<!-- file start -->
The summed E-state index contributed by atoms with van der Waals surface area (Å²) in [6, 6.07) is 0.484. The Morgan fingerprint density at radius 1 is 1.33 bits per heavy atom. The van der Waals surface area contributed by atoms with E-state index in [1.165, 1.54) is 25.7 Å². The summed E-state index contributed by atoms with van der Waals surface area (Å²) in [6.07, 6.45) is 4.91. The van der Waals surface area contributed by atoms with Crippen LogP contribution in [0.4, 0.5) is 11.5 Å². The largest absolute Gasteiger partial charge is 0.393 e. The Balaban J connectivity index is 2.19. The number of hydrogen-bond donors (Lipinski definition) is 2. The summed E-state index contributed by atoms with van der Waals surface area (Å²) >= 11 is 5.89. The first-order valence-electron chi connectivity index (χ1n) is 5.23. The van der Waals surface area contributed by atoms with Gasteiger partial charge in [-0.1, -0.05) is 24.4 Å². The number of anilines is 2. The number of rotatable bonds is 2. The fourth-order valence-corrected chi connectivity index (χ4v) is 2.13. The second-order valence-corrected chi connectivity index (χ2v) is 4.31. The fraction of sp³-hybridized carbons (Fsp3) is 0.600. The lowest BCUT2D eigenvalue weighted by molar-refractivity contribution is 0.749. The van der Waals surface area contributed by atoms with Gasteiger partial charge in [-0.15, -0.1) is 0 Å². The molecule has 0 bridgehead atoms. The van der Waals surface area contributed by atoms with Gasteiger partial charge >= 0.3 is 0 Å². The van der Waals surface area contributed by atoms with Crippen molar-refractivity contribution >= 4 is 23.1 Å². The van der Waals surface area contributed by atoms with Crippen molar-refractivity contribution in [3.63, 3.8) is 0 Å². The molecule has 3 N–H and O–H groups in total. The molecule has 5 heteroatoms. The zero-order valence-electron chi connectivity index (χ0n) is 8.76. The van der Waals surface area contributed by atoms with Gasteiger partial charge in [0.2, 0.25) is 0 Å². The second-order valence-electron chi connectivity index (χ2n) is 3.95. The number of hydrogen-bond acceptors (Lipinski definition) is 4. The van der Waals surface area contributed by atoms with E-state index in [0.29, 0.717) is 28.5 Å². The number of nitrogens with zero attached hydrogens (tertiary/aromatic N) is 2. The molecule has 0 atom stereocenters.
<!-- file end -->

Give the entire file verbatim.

The summed E-state index contributed by atoms with van der Waals surface area (Å²) in [6, 6.07) is 0.484. The Morgan fingerprint density at radius 1 is 1.33 bits per heavy atom. The van der Waals surface area contributed by atoms with E-state index in [1.165, 1.54) is 25.7 Å². The summed E-state index contributed by atoms with van der Waals surface area (Å²) in [6.07, 6.45) is 4.91. The van der Waals surface area contributed by atoms with Crippen LogP contribution in [0.4, 0.5) is 11.5 Å². The largest absolute Gasteiger partial charge is 0.393 e. The Balaban J connectivity index is 2.19. The number of hydrogen-bond donors (Lipinski definition) is 2. The summed E-state index contributed by atoms with van der Waals surface area (Å²) >= 11 is 5.89. The first-order valence-electron chi connectivity index (χ1n) is 5.23. The van der Waals surface area contributed by atoms with Gasteiger partial charge in [-0.1, -0.05) is 24.4 Å². The number of anilines is 2. The number of rotatable bonds is 2. The fourth-order valence-corrected chi connectivity index (χ4v) is 2.13. The second-order valence-corrected chi connectivity index (χ2v) is 4.31. The fraction of sp³-hybridized carbons (Fsp3) is 0.600. The lowest BCUT2D eigenvalue weighted by molar-refractivity contribution is 0.749. The van der Waals surface area contributed by atoms with Gasteiger partial charge in [-0.15, -0.1) is 0 Å². The molecule has 0 bridgehead atoms. The van der Waals surface area contributed by atoms with Gasteiger partial charge >= 0.3 is 0 Å². The van der Waals surface area contributed by atoms with Crippen molar-refractivity contribution >= 4 is 23.1 Å². The van der Waals surface area contributed by atoms with Crippen molar-refractivity contribution in [3.63, 3.8) is 0 Å². The molecule has 3 N–H and O–H groups in total. The molecule has 5 heteroatoms. The zero-order valence-electron chi connectivity index (χ0n) is 8.76. The van der Waals surface area contributed by atoms with Gasteiger partial charge in [0.2, 0.25) is 0 Å². The second-order valence-electron chi connectivity index (χ2n) is 3.95. The number of hydrogen-bond acceptors (Lipinski definition) is 4. The van der Waals surface area contributed by atoms with E-state index in [0.29, 0.717) is 28.5 Å². The number of nitrogens with zero attached hydrogens (tertiary/aromatic N) is 2. The molecule has 0 atom stereocenters.